Same page exactly with our little ones (4mo & 21mo) this Christmas. We’ve decided not to introduce Santa as such.. obviously our pepi will learn or hear about him from friends and whanau. We will encourage our sons to be respectful of other families beliefs and traditions but we will not lead them to believe in “Santa” at home. We have given more to other families this Christmas than what we have wrapped up under the tree and will make this a tradition. The only things we have bought that are new to gift we’re some indoor house plants and photo albums & photos. Most other presents we purchased were hokohoko finds. Next year we will have four stockings in our household during Christmas time; “a want”, “a need”, “something to wear” & “something to read” and everyone will have one present in each! A little tradition shared w me by a friend. Still shaping how we want Christmas to be in our household but on Christmas morning I think I will wake my babies up and share how exciting today will be because we get to spend all day with different whanau near and far. Try to place importance and gratitude based around the people we spend time with on Christmas Day and the delicious food we prepare/ share x

We are thinking all of this too.. With the 3 year old not realy knowing anything Christmas yet, and the babies still small, this will be our last very quiet Christmas. But next year I want it to be exciting and wonderful, without buying into marketing. I'm following this thread closely 😜.. As gifts this year, we had the 3 year old paint mugs, and have a family photo to give..

This has spoken to me on such a level I have no words! I have been feeling these thoughts so heavily this season, the pressure and the expectation feels so tacky and overused. I want something so much more for our whānau moving forward 🙌🏼

So happy we're not alone on this. Our wee one is 3.5 months and has no idea about all the trimmings that have been added over the years of what Kirihimete "should" look like. I feel like I'm being a bit Grinchy however values are winning so far. I've volunteered at xmas past few years and will continue this tradition of giving with your time, no cost needed. Interested to see what comes up on this korero :) great patai!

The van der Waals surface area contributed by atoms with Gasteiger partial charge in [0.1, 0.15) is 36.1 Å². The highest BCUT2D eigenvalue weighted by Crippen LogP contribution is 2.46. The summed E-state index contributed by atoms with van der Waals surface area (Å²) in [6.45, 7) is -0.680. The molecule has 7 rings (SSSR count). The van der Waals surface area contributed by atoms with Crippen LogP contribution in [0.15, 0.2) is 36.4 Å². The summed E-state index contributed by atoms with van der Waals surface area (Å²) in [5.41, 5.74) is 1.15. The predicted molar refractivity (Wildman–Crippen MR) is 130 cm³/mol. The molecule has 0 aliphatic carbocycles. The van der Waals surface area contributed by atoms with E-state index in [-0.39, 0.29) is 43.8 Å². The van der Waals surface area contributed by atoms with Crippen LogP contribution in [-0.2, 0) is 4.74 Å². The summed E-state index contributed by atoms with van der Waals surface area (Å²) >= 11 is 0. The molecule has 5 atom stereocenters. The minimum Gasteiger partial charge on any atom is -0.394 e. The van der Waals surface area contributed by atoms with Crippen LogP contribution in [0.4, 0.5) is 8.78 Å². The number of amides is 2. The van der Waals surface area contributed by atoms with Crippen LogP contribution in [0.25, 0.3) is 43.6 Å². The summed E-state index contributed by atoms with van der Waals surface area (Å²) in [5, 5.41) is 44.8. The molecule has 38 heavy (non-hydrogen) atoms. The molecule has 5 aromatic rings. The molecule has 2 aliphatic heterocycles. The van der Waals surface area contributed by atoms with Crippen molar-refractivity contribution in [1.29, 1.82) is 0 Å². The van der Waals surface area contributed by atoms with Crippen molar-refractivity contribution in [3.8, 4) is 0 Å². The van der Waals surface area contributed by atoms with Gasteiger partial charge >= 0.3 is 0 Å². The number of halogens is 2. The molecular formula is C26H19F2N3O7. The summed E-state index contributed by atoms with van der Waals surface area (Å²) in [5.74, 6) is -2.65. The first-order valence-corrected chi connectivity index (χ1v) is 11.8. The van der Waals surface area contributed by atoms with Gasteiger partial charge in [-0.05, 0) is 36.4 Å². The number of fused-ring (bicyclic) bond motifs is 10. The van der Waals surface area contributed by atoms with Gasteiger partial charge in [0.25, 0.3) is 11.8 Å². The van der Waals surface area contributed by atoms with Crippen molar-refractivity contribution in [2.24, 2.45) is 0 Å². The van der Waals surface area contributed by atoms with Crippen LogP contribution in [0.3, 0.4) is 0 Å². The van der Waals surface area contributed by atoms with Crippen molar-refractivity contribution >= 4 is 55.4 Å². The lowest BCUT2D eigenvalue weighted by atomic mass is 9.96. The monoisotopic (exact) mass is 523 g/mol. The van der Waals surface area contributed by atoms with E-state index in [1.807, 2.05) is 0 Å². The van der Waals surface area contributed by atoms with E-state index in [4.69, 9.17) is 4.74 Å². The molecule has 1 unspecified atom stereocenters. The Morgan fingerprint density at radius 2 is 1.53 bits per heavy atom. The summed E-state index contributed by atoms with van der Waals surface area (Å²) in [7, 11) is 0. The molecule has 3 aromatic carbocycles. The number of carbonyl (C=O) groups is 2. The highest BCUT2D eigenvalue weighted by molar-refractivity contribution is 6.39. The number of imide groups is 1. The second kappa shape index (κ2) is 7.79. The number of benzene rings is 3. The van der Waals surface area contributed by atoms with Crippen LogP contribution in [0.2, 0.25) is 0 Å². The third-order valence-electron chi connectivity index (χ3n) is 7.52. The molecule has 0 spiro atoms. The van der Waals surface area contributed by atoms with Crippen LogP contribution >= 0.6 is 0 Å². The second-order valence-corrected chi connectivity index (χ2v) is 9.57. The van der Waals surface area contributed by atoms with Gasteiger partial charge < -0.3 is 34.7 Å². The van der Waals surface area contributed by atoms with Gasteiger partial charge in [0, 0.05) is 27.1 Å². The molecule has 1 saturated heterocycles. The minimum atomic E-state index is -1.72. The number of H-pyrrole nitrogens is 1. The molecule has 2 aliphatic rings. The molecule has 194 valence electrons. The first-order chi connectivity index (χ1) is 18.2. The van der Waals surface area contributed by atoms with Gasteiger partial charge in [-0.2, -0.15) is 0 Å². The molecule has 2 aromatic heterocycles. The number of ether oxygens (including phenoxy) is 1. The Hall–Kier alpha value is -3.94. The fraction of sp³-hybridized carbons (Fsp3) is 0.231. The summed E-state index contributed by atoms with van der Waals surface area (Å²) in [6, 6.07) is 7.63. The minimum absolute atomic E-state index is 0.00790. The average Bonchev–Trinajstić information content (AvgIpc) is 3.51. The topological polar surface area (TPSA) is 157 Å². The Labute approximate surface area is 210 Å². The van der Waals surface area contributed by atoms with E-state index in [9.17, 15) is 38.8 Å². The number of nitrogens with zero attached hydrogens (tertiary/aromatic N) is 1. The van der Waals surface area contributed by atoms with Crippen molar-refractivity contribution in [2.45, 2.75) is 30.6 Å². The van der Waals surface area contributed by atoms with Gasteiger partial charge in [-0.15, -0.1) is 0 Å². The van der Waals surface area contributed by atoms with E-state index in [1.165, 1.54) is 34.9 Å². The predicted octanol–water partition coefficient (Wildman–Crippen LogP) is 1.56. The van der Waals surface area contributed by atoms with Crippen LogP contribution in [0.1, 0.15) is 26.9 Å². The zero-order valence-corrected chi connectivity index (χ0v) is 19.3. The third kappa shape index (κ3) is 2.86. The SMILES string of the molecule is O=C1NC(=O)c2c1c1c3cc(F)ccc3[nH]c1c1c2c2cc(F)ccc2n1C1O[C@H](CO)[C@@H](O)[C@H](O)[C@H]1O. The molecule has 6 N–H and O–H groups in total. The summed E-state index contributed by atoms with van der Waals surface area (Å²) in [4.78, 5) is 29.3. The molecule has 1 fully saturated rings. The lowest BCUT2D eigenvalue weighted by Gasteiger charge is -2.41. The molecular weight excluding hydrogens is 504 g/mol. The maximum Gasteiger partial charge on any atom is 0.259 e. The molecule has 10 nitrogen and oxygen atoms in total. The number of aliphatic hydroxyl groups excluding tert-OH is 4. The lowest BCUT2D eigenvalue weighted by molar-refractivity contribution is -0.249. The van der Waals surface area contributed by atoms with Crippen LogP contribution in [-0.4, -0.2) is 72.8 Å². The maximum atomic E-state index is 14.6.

I've been thinking the same this year with our little one about to have her first Xmas. Our Whanau is made up of Maori, pakeha and Japanese traditions so will be an interesting conversation for our wee family too. But so not about over consuming this time of year. It's all about giving but I also want my baby to have a giving heart no matter what time of year it is

Great conversation to initiate. Thank you. My family are traditionally gift heavy and I'd been feeling a bit grinchy not wanting to literally buy into it all. It's nice to hear from others with similar values. ✨

This is soo onnn point 🙌🙌 every year our whanau before our grandparents passed away we would take our kids hunting and camping being from ruatahuna we would be in the bush before xmas and cum out either Christmas eve or on Christmas day that was our thing every year our kids didn't really care too much for presents or toys it was more bwt the food n whanau time lol (mostly food)😂 Christmas now is still the same just without the camping n hunting lol everyone buys simple gifts for our kids nothing outrageous or hardout we try n teach our kids to appreciate the lil things that you have n not to expect more so im very blessed to have been brought up with that tradition and hope to carry it on with our kids cos honestly Christmas is just a set up for parents😂😂😂

We have cut right back on gift giving this year, and have sourced a lot of our presents from local businesses. It’s also the first Christmas in a lot of years where the credit card has not been used, I cut it up earlier this year, and man does it feel good not worrying about that. What I am most looking forward is time off and spending it with my tame and out tamariki.